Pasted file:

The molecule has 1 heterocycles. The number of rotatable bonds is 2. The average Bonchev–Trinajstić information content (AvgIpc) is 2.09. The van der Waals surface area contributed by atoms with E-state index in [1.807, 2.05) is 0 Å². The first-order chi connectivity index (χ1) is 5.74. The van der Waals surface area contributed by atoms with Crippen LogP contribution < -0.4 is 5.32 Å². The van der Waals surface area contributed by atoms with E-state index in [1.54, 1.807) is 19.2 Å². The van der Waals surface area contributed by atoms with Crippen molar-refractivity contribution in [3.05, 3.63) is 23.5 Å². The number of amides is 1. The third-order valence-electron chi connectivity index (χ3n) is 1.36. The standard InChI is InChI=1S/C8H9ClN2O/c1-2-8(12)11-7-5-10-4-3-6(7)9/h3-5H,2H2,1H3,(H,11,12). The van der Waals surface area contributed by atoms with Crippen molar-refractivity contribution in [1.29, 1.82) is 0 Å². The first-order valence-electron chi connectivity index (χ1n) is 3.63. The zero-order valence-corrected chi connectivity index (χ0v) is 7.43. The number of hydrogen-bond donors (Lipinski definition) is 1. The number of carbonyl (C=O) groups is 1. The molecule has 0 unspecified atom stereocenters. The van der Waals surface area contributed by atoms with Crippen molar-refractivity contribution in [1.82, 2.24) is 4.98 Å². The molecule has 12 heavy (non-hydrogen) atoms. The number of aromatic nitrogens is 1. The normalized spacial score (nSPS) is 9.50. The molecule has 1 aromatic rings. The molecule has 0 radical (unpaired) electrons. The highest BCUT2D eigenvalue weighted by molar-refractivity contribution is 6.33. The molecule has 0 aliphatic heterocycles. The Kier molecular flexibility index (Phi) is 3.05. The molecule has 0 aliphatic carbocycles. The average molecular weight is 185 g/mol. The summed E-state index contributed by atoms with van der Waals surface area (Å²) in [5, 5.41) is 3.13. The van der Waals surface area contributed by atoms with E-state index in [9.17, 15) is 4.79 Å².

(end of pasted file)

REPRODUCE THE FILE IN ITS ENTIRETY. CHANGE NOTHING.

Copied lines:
The molecule has 1 heterocycles. The number of rotatable bonds is 2. The average Bonchev–Trinajstić information content (AvgIpc) is 2.09. The van der Waals surface area contributed by atoms with E-state index in [1.807, 2.05) is 0 Å². The first-order chi connectivity index (χ1) is 5.74. The van der Waals surface area contributed by atoms with Crippen LogP contribution < -0.4 is 5.32 Å². The van der Waals surface area contributed by atoms with E-state index in [1.54, 1.807) is 19.2 Å². The van der Waals surface area contributed by atoms with Crippen molar-refractivity contribution in [3.05, 3.63) is 23.5 Å². The number of amides is 1. The third-order valence-electron chi connectivity index (χ3n) is 1.36. The standard InChI is InChI=1S/C8H9ClN2O/c1-2-8(12)11-7-5-10-4-3-6(7)9/h3-5H,2H2,1H3,(H,11,12). The van der Waals surface area contributed by atoms with Crippen molar-refractivity contribution in [1.29, 1.82) is 0 Å². The first-order valence-electron chi connectivity index (χ1n) is 3.63. The zero-order valence-corrected chi connectivity index (χ0v) is 7.43. The number of hydrogen-bond donors (Lipinski definition) is 1. The number of carbonyl (C=O) groups is 1. The molecule has 0 unspecified atom stereocenters. The van der Waals surface area contributed by atoms with Crippen molar-refractivity contribution in [1.82, 2.24) is 4.98 Å². The molecule has 12 heavy (non-hydrogen) atoms. The number of aromatic nitrogens is 1. The normalized spacial score (nSPS) is 9.50. The molecule has 1 aromatic rings. The molecule has 0 radical (unpaired) electrons. The highest BCUT2D eigenvalue weighted by molar-refractivity contribution is 6.33. The molecule has 0 aliphatic heterocycles. The Kier molecular flexibility index (Phi) is 3.05. The molecule has 0 aliphatic carbocycles. The average molecular weight is 185 g/mol. The summed E-state index contributed by atoms with van der Waals surface area (Å²) in [5, 5.41) is 3.13. The van der Waals surface area contributed by atoms with E-state index in [9.17, 15) is 4.79 Å².